If your hands are farther out from your body than your shoulders you are placing more strain on your shoulders. While you can vary how close your hands are together to get different effects, they should be under your shoulders.

Limited Range of Motion

If you are only going down partially with most of your pushups, you aren't getting the full benefit. It is better to switch to an easier modification (such as knee or incline pushups) that you can do with the full range of motion.

Modifications and Variations

Whether you are a beginner or you need more challenges, there is a pushup for you. One of the great things about the pushup is that by varying the exercise you can change the stimulus on your muscle. Beginners can build the strength they need to work up to standard pushups while advanced exercisers can work their muscles in new ways.

Need a Modification?

Try these variations if you need less difficulty:

  • Incline PushupsIf a standard pushup is too difficult, you can start by doing pushups against a table or bench. Stand several feet away from the object. Use the same pushup technique as above to lower yourself until the elbows are 90 degrees, then raise back up. Keep your core tight the whole time.
  • Bent-Knee Pushups: This is a modified version of the standard pushup performed on the knees rather than on the toes. Be sure to keep the knees, hips, and shoulders all in a straight line. Do not allow yourself to bend at the hips.

Up for a Challenge?

Try these pushup variations for increased difficulty and to work your muscles in different ways.

  • Stability-Ball PushupsAdd core stability work for increased difficulty and effectiveness. Make sure you can do about 20 basic pushups before trying these.
  • Pushup Lat Row: This variation adds alternating dumbbell lat rows to the top of each rep. This modification increases the intensity of the exercise, activates the core stabilizers, and engages the latissimus dorsi (back) muscles.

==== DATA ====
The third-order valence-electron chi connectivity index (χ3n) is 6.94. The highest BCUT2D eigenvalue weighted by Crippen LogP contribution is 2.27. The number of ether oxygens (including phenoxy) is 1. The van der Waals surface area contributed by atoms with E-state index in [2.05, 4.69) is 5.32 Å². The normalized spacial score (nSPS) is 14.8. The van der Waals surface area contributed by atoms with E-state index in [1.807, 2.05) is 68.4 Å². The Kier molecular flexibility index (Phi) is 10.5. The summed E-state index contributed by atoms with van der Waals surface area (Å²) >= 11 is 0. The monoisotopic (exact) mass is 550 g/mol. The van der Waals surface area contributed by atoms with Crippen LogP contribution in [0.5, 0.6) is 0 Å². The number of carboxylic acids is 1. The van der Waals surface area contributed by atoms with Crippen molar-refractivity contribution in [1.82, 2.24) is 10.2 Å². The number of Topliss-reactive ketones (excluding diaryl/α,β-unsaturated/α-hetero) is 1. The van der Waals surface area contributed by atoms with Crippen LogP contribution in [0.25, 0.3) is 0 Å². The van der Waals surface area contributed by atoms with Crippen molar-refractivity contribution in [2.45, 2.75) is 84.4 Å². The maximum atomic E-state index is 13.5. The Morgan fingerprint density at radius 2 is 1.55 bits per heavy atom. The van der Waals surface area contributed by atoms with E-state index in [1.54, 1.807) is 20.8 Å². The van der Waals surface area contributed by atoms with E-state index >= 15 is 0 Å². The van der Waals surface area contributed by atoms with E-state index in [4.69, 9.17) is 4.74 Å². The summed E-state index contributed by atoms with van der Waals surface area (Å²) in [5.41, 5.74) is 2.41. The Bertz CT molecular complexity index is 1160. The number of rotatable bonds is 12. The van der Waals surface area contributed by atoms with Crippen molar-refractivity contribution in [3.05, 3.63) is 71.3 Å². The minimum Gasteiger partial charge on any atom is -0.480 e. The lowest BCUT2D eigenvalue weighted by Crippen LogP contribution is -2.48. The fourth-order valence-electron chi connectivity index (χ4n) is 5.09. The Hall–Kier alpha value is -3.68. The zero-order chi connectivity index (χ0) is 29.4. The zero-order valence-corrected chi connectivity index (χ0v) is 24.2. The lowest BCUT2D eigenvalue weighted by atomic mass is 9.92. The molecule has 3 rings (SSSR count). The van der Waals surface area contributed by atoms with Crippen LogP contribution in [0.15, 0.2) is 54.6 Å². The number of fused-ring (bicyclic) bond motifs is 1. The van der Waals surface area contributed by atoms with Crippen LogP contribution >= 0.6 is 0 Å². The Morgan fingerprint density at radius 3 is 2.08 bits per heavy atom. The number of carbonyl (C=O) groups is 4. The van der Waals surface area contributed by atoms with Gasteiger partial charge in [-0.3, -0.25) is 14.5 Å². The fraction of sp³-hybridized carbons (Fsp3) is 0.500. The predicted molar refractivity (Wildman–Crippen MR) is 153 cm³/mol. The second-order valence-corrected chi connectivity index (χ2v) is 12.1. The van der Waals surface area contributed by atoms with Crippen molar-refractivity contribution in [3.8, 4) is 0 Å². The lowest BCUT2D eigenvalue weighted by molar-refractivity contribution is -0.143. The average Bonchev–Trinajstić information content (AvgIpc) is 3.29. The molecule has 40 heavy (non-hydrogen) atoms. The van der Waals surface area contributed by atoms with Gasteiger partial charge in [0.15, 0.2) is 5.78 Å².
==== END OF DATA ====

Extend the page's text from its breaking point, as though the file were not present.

• Medicine-Ball Pushup: Perform a standard pushup with one hand on top of a medicine ball. This works the shoulder in a slightly different range of motion which increases shoulder stability.
  • Alternating Medicine-Ball Pushup: This variation adds core stability as well as a modified range of motion during the basic pushup movement. Roll the medicine ball between each hand after a rep and add a new balance challenge.
  • Decline PushupsThis is a more difficult pushup, performed with the feet raised up on a box or bench. You can adjust the box height to increase or decrease the resistance using just your body weight.
  • Diamond Pushup: The diamond push up is done with your hands close together and the index fingers and thumbs of one hand touching the other hand and making a diamond shape. You then do pushups with your hands touching the center of your chest and elbows close to your sides during each rep.
  • Clapping Pushup: This is a plyometric exercise in which you push yourself up with enough power so that your hands come off the floor and you clap in midair. This exercise is not for novice exercisers. You can get injured very easily if you haven't worked up to these one at a time.

Safety and Precautions

You should not do pushups if you have a shoulder, wrist, or elbow injury. Talk to your doctor or physical therapist to see if this is an appropriate exercise. If you want to protect your wrists, you can place your hands on dumbbells or pushup bars to keep them in a neutral position. If you feel shoulder pain during the pushup or hear a clicking noise in your shoulder, end the exercise.

Try It Out

Incorporate this move and similar ones into one of these popular workouts:

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Article Sources
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  1. American Council on Exercise. 5 compound exercises you should add to your workout. February 2015.

  2. American Council on Exercise. Push-up.

  3. National Academy of Sports Medicine. Push the push-up.